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Junk to treasure: Alabama couple sell jug for $100,000

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A junk store find brings an Alabama couple $100,000. (WBRC)

For some 40 years, a clay jug adorned the Morris family home in rural Alabama. 

But unbeknown to the family, the $12 junk store find -- which, at first, had irked Janice Morris and frightened the children -- was worth a pretty penny. In fact, the jug that often stored loose change in the Morris household was worth $100,000, according to WBRC.

"We'd always look for something out of the ordinary," Robert Morris said of why he bought the jug.
His wife, Janice, was less keen, at the time.

"He picked that jug up. I said, 'Why are you getting that?'"

"I said, 'Because I like it,'" Robert recalls. 

Like any knick-knack, or at least, what was seemingly an inexpensive decoration, the jug endured a few hits. 

"We kicked it around for years," Robert told WBRC. "I kept change in it. The kids played with it."

"At first, [the children] were afraid of it so we started dressing him up," Janice said, referring to the jug.

A few months ago, Robert gave the jug to his granddaughter, letting her know that it might be a priceless piece.

"It's folk art. It just had the look to me like it might be worth something," he said.

His granddaughter dug online, learning that the jug, for years, deemed a junk store piece, was worth a ton. She returned the jug to her grandfather.

According to the Daily Home, the jug is one of three created by German-born artist John Lehman in Randolph County, Alabama, after the Civil War. 

It depicts a black man, wearing hoop earrings and formal attire, with J.L., the artist's initials, stamped in the jacket lapels, the local newspaper reported.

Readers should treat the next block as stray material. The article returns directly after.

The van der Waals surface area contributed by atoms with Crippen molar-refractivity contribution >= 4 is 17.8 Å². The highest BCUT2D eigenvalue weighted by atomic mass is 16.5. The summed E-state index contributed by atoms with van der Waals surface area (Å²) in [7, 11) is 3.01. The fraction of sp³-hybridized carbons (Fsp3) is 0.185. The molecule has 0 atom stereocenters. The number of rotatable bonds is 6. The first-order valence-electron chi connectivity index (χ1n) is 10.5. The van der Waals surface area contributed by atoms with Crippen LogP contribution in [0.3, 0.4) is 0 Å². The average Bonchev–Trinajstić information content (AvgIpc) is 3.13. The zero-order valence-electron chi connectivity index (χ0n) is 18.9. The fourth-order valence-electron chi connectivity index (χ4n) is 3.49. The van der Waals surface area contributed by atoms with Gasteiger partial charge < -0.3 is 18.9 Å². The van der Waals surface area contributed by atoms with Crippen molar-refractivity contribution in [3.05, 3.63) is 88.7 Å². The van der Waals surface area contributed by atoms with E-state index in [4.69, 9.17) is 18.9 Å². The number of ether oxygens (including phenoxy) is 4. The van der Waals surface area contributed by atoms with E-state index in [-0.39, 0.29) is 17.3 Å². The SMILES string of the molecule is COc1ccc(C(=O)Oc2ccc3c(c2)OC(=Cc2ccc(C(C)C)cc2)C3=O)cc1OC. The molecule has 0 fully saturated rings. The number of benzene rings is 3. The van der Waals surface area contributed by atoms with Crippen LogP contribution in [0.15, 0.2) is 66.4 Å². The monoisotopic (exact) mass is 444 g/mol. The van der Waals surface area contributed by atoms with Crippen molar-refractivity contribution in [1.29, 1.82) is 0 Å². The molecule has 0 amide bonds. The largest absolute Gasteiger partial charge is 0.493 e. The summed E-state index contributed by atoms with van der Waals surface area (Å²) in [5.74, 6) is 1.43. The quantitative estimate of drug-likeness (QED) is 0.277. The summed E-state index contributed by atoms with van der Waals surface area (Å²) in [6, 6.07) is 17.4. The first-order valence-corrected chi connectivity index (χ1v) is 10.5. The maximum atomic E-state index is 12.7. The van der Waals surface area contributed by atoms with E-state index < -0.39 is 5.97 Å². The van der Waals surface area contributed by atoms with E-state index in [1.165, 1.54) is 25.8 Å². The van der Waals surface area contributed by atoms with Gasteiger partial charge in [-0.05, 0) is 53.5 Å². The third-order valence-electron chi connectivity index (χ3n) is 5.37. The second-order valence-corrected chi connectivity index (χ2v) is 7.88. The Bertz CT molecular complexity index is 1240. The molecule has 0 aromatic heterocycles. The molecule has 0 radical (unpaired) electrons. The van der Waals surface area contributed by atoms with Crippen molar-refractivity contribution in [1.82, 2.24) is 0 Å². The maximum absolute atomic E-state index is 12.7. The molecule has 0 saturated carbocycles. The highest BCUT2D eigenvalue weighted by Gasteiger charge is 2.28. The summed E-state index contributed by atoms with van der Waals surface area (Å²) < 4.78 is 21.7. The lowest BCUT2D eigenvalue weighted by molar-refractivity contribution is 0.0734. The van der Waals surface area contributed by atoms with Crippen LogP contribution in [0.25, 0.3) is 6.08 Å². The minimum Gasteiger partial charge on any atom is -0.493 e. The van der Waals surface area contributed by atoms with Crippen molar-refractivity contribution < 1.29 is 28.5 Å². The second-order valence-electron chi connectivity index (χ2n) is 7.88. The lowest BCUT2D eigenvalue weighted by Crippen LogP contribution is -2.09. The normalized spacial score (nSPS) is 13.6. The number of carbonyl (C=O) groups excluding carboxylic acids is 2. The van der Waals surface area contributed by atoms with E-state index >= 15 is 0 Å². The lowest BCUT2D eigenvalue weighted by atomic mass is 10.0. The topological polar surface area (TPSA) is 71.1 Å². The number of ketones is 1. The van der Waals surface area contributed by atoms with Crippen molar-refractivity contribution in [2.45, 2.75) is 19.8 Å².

The Morris family made calls to appraisers, according to WBRC, finding that the jug was indeed "very valuable."

The jug sold for $100,000 to the Birmingham Museum of Art last month, the Daily Home reported.

"When this one came forward, we really couldn't believe it," museum director Gail Andrews told the Daily Home.

"It was very exciting, because we want to have the best collection of Alabama pottery in the world. The artist is so important, and it's a rare piece, and of course, Mr. Morris' story of buying it 40-plus years ago in a junk store was just great. We love that it had survived all those years on the floor of his family room."

She says the jug needs a repair near the lips.

According to the Daily Home, Robert gave a third of the profit to his granddaughter to help her pay for nursing school.

Though, Janice was not a huge fan of the jug then, it is on her good side now.

"Let me say, I believe I like him a little bit better," she told WBRC. 

Have you ever purchased an item at a garage sale or junk store that ended up being worth more than you spent? Share your stories.

Tags: Alabama, Art, Junk Store, Museum, Talladega

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